Editor’s Note:

Loyal SIBlings among us will remember a time when our beloved SIBylle circulated as a print magazine. Do you still remember passing around the sign-up sheet over a few beverages on Monday nights? When, some months later, we opened up those cardboard boxes to reveal a stack of pristine SIBylles? I remember those days fondly, and keep a collection of all the magazines I worked on. Like many newspapers of today, we too are now fully online. We too, have explored different methods for fundraising, from minting our own NFTs, to taking sides in the culture war to get those sweet funds from George Soros. Since we’re legally not allowed to turn a profit, however, we decided instead to dedicate our time to making the most b(i)ased news possible and make it freely accessible to everyone!

We have all been there before. You want to open an interesting online news article about the Parisian manifestations that a friend sent to you, but instead of being able to revel in yet another French revolution against their leader, you are met with the subscription costs of Le Monde. So, instead, you browse The Guardian, and immediately you are hit with a request to support their free and independent news for only 2 euros a month. While you appreciate news of quality, you really just want to read an article and not be bothered by English tikkies, especially after Brexit. Now, instead of reading relatively trustworthy news, you might find a free article about it on The Sun or Daily Mail, but at what cost?  It is impossible to escape advertisements for garden furniture, articles about ‘J-lo & Ben Affleck’s chaotic marriage’, and Harry and Meghan’s betrayal of the queen.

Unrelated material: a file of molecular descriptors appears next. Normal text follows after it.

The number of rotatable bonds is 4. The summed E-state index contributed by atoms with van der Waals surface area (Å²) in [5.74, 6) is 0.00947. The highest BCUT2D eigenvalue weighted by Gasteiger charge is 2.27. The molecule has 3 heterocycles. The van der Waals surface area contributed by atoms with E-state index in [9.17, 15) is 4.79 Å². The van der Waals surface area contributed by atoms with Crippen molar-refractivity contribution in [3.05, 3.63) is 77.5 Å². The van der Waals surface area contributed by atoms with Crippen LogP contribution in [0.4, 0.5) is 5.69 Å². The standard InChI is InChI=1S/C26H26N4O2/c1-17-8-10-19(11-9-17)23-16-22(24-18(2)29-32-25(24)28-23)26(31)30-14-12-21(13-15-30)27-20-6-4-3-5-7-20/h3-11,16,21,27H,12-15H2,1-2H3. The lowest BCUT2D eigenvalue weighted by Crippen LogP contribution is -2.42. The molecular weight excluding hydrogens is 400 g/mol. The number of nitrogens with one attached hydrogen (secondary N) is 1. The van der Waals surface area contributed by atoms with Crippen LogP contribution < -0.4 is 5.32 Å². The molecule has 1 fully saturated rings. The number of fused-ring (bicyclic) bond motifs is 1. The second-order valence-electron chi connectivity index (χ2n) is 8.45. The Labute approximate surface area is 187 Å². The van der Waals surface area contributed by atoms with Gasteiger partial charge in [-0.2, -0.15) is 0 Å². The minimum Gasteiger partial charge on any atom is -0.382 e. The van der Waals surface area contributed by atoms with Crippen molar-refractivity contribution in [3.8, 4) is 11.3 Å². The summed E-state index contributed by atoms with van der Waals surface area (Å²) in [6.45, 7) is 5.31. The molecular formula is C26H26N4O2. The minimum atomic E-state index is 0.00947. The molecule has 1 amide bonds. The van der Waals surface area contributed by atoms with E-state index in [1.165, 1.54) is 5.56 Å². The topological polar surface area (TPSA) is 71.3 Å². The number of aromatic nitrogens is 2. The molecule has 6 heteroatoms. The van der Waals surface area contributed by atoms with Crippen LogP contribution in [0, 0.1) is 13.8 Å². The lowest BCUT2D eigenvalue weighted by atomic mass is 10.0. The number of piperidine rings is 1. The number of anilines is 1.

This is something that has been happening ever since revenues from print newspapers went down, and online articles became possible. There are many reasons for the decline in paper news articles, most of them being related to a sort of cost-benefit analysis, where both the consumer and the producer wins by investing in online news. Not only financial-related aspects play a role in this, but also our now constantly busy and on-the-go lives make it a lot easier for us to just read the news on our phones. Nevertheless, there are not only benefits to this cheaper and more convenient way of staying informed. In an era dominated by digital media, the disappearance of cheap print newspapers has obvious socio-political consequences. The rise of paid news on the internet is coupled with the abundance of free news articles, who often not only lack proper research and have provoking narratives, but have far-going political influence. Media empires like Rupert Murdoch’s have had influence in the war against Iran, Brexit, and US elections. His papers write right-wing stories, and when they are taken to court for the blatant lies that have been spread, Murdoch just settles with hundreds of millions of dollars to avoid that employees have to testify.